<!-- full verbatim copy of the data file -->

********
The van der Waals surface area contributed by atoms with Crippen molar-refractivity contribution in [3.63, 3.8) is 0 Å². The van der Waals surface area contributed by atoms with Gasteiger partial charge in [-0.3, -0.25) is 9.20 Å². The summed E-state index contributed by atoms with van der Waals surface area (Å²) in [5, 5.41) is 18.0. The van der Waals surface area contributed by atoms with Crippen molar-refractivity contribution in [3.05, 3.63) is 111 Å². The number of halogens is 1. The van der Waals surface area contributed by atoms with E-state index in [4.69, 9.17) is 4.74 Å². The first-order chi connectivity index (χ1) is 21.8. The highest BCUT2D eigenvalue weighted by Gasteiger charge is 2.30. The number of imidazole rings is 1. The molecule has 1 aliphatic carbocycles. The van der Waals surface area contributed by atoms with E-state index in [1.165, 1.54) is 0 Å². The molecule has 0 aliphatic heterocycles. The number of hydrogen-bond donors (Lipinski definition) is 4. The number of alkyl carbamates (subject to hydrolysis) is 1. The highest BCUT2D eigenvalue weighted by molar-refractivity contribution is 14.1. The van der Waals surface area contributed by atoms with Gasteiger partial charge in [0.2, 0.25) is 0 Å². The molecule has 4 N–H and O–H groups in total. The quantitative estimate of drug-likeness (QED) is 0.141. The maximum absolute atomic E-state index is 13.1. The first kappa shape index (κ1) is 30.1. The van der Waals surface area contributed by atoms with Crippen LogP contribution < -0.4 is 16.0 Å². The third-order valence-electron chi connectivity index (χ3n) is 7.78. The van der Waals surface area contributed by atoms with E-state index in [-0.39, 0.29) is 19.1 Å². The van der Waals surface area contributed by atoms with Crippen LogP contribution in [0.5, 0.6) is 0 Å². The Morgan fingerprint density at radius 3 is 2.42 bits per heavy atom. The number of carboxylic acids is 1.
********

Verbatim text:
The van der Waals surface area contributed by atoms with Crippen molar-refractivity contribution in [3.63, 3.8) is 0 Å². The van der Waals surface area contributed by atoms with Gasteiger partial charge in [-0.3, -0.25) is 9.20 Å². The summed E-state index contributed by atoms with van der Waals surface area (Å²) in [5, 5.41) is 18.0. The van der Waals surface area contributed by atoms with Crippen molar-refractivity contribution in [3.05, 3.63) is 111 Å². The number of halogens is 1. The van der Waals surface area contributed by atoms with E-state index in [4.69, 9.17) is 4.74 Å². The first-order chi connectivity index (χ1) is 21.8. The highest BCUT2D eigenvalue weighted by Gasteiger charge is 2.30. The number of imidazole rings is 1. The molecule has 1 aliphatic carbocycles. The van der Waals surface area contributed by atoms with E-state index in [1.165, 1.54) is 0 Å². The molecule has 0 aliphatic heterocycles. The number of hydrogen-bond donors (Lipinski definition) is 4. The number of alkyl carbamates (subject to hydrolysis) is 1. The highest BCUT2D eigenvalue weighted by molar-refractivity contribution is 14.1. The van der Waals surface area contributed by atoms with Gasteiger partial charge in [0.2, 0.25) is 0 Å². The molecule has 4 N–H and O–H groups in total. The quantitative estimate of drug-likeness (QED) is 0.141. The maximum absolute atomic E-state index is 13.1. The first kappa shape index (κ1) is 30.1. The van der Waals surface area contributed by atoms with Crippen LogP contribution < -0.4 is 16.0 Å². The third-order valence-electron chi connectivity index (χ3n) is 7.78. The van der Waals surface area contributed by atoms with E-state index in [-0.39, 0.29) is 19.1 Å². The van der Waals surface area contributed by atoms with Crippen LogP contribution in [0.5, 0.6) is 0 Å². The Morgan fingerprint density at radius 3 is 2.42 bits per heavy atom. The number of carboxylic acids is 1.